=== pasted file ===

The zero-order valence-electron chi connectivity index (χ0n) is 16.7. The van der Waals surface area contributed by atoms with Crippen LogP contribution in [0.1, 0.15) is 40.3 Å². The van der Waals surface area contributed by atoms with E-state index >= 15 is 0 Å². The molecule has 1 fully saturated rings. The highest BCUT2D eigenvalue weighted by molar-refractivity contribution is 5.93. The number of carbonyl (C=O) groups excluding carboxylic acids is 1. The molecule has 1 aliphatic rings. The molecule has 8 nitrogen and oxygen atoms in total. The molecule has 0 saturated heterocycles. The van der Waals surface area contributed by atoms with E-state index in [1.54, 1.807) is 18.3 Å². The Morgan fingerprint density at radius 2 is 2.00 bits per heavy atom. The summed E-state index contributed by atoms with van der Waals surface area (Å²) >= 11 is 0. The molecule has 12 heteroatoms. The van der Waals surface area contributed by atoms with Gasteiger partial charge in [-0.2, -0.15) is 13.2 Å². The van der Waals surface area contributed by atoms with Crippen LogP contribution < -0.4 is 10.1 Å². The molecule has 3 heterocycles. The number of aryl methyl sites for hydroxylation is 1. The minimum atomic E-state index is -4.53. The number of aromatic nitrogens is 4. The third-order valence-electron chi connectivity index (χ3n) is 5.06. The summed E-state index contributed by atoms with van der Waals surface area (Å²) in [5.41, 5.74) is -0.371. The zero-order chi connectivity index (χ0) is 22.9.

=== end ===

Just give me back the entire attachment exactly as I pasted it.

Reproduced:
The zero-order valence-electron chi connectivity index (χ0n) is 16.7. The van der Waals surface area contributed by atoms with Crippen LogP contribution in [0.1, 0.15) is 40.3 Å². The van der Waals surface area contributed by atoms with E-state index >= 15 is 0 Å². The molecule has 1 fully saturated rings. The highest BCUT2D eigenvalue weighted by molar-refractivity contribution is 5.93. The number of carbonyl (C=O) groups excluding carboxylic acids is 1. The molecule has 1 aliphatic rings. The molecule has 8 nitrogen and oxygen atoms in total. The molecule has 0 saturated heterocycles. The van der Waals surface area contributed by atoms with E-state index in [1.54, 1.807) is 18.3 Å². The Morgan fingerprint density at radius 2 is 2.00 bits per heavy atom. The summed E-state index contributed by atoms with van der Waals surface area (Å²) >= 11 is 0. The molecule has 12 heteroatoms. The van der Waals surface area contributed by atoms with Gasteiger partial charge in [-0.2, -0.15) is 13.2 Å². The van der Waals surface area contributed by atoms with Crippen LogP contribution < -0.4 is 10.1 Å². The molecule has 3 heterocycles. The number of aryl methyl sites for hydroxylation is 1. The minimum atomic E-state index is -4.53. The number of aromatic nitrogens is 4. The third-order valence-electron chi connectivity index (χ3n) is 5.06. The summed E-state index contributed by atoms with van der Waals surface area (Å²) in [5.41, 5.74) is -0.371. The zero-order chi connectivity index (χ0) is 22.9.